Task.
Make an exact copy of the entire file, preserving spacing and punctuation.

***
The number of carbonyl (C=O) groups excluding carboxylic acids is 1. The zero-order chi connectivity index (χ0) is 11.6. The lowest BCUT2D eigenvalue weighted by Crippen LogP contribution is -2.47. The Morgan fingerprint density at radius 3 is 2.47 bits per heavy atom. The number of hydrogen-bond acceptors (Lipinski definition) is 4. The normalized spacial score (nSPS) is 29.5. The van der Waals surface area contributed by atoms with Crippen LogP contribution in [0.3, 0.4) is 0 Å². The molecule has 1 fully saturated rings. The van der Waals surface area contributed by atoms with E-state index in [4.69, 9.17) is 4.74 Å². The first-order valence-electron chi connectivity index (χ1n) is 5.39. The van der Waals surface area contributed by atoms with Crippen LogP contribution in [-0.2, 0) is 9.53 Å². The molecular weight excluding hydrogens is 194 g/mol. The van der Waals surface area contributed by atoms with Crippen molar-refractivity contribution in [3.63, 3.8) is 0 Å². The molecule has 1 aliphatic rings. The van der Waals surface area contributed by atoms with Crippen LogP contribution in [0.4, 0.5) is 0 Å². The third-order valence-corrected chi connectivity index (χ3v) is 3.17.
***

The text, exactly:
The number of carbonyl (C=O) groups excluding carboxylic acids is 1. The zero-order chi connectivity index (χ0) is 11.6. The lowest BCUT2D eigenvalue weighted by Crippen LogP contribution is -2.47. The Morgan fingerprint density at radius 3 is 2.47 bits per heavy atom. The number of hydrogen-bond acceptors (Lipinski definition) is 4. The normalized spacial score (nSPS) is 29.5. The van der Waals surface area contributed by atoms with Crippen LogP contribution in [0.3, 0.4) is 0 Å². The molecule has 1 fully saturated rings. The van der Waals surface area contributed by atoms with E-state index in [4.69, 9.17) is 4.74 Å². The first-order valence-electron chi connectivity index (χ1n) is 5.39. The van der Waals surface area contributed by atoms with Crippen LogP contribution in [-0.2, 0) is 9.53 Å². The molecular weight excluding hydrogens is 194 g/mol. The van der Waals surface area contributed by atoms with Crippen molar-refractivity contribution in [3.63, 3.8) is 0 Å². The molecule has 1 aliphatic rings. The van der Waals surface area contributed by atoms with Crippen LogP contribution in [0.4, 0.5) is 0 Å². The third-order valence-corrected chi connectivity index (χ3v) is 3.17.